STILL EFFECTIVE WELL AFTER KINDERGARTEN: HOW A LOW TECH (STICKER CHART!) INTERVENTION HELPED DOUBLE RATES OF HOSPITAL DISCHARGE BEFORE NOON

Karen Jiang, MD, Rebecca Mogensen, N.P, Vonette Anglin, N.P. , Erin O'Fallon, MD MPH , Brigham and Womens Hospital, West Roxbury, MA

Meeting: Hospital Medicine 2019, March 24-27, National Harbor, Md.

Abstract number: 335

Categories: Hospital Medicine 2019, Innovations, Quality Improvement

Keywords: ,

Background: Hospital discharges before noon have become a common institutional goal in order to improve hospital throughput, reduce emergency department boarding time, and enhance patient satisfaction. Evaluation of baseline rates at Brigham and Women’s Faulkner Hospital (BWFH), a 100-bed academically-affiliated community hospital, demonstrated <10% of patients were discharged before noon.

Purpose: To improve rates of discharge before noon to 20% among patients on two general medical (GMS) units at BWFH utilizing a cost-neutral intervention.

Description: We launched a friendly competition and positive incentive program among multidisciplinary providers (RN, NP, MD) on two GMS units. All providers on intervention units were encouraged to aim for a 20% rate of discharges before noon, and informed that for each completed discharge before noon they would be awarded a “sticker” and hierarchical listing on a “sticker chart”. A colorful sticker chart was placed in the team report room, used daily by targeted providers during interdisciplinary rounds thus highly visible to all included providers. On a monthly basis, the top three individuals in each provider group were given a coffee gift card and publicly praised via service wide email for their efforts. To sustain momentum, we posted monthly updates on which unit had met the 20% goal and provided a rotating trophy and bowl of candy to the winning unit. The intervention was launched on unit A in August of 2017, and unit B in February of 2018. A third GMS unit (unit C) with identical patient population was not included in this program and served as a control. Administrative data for discharge rates before noon was reviewed for a 10 month period before and after the individual start dates of the intervention for units A and B, and for 10 months before and after Jan 2018 for the control group. As a counterbalance measure, we also examined 30-day readmission rates and length of stay (LOS) on all units for the same time units. Results are shown in Table 1 and Graph 1. Data review also demonstrated that unit A maintained a discharge before noon rate between 17-23% for over a year after the project initiation, markedly above its prior baseline.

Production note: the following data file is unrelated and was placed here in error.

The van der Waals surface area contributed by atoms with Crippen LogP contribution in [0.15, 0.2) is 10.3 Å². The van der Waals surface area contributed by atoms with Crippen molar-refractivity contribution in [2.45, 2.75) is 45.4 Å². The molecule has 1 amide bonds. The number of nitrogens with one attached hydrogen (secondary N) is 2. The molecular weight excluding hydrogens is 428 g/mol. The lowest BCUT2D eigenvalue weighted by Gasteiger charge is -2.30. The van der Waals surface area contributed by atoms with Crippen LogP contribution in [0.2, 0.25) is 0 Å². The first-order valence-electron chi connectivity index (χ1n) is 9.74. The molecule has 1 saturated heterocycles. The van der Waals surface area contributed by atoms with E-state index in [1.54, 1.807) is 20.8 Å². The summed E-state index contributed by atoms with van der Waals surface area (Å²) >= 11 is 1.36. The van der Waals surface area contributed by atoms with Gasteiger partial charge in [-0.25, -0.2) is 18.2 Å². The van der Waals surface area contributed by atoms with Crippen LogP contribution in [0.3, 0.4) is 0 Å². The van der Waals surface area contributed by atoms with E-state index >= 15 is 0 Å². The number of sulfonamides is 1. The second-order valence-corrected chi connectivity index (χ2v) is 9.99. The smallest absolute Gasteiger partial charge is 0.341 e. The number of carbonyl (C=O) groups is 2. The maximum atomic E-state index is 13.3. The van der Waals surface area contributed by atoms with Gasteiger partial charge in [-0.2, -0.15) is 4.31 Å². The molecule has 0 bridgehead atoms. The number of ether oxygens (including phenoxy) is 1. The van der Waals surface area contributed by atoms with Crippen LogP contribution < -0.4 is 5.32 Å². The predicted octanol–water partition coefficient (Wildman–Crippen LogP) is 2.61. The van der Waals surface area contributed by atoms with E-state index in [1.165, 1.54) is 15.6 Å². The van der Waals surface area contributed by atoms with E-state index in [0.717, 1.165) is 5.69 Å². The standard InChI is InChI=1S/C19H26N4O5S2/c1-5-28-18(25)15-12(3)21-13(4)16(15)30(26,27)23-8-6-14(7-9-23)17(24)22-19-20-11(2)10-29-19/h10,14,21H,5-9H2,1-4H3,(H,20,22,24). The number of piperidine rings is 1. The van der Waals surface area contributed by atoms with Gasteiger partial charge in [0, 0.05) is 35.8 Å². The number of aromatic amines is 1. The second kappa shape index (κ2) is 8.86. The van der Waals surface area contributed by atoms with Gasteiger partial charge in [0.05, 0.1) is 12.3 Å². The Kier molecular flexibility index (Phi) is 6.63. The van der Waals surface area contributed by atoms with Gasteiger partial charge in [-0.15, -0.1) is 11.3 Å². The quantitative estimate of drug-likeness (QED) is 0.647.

Conclusions: We demonstrated that a low-cost, minimally resource intensive intervention that leveraged friendly competition with positive incentives resulted in doubling of discharge before noon rates without increasing 30-day readmission or LOS, suggesting that these measures are highly motivational to many providers. We also demonstrated that our simple intervention had a sustained effect over a 12 month period. Due to the simplicity and affordability of the intervention, we expect this to be easily implemented across other institutions. Future goals include methods to maintain engagement and disseminate similar work flow to other inpatient units.

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IMAGE 2: Figure 1

To cite this abstract:

Jiang, K; Mogensen, R; Anglin, V; O'Fallon, EC. STILL EFFECTIVE WELL AFTER KINDERGARTEN: HOW A LOW TECH (STICKER CHART!) INTERVENTION HELPED DOUBLE RATES OF HOSPITAL DISCHARGE BEFORE NOON. Abstract published at Hospital Medicine 2019, March 24-27, National Harbor, Md. Abstract 335. https://www.shmabstracts.com/abstract/still-effective-well-after-kindergarten-how-a-low-tech-sticker-chart-intervention-helped-double-rates-of-hospital-discharge-before-noon/. Accessed August 24, 2019.

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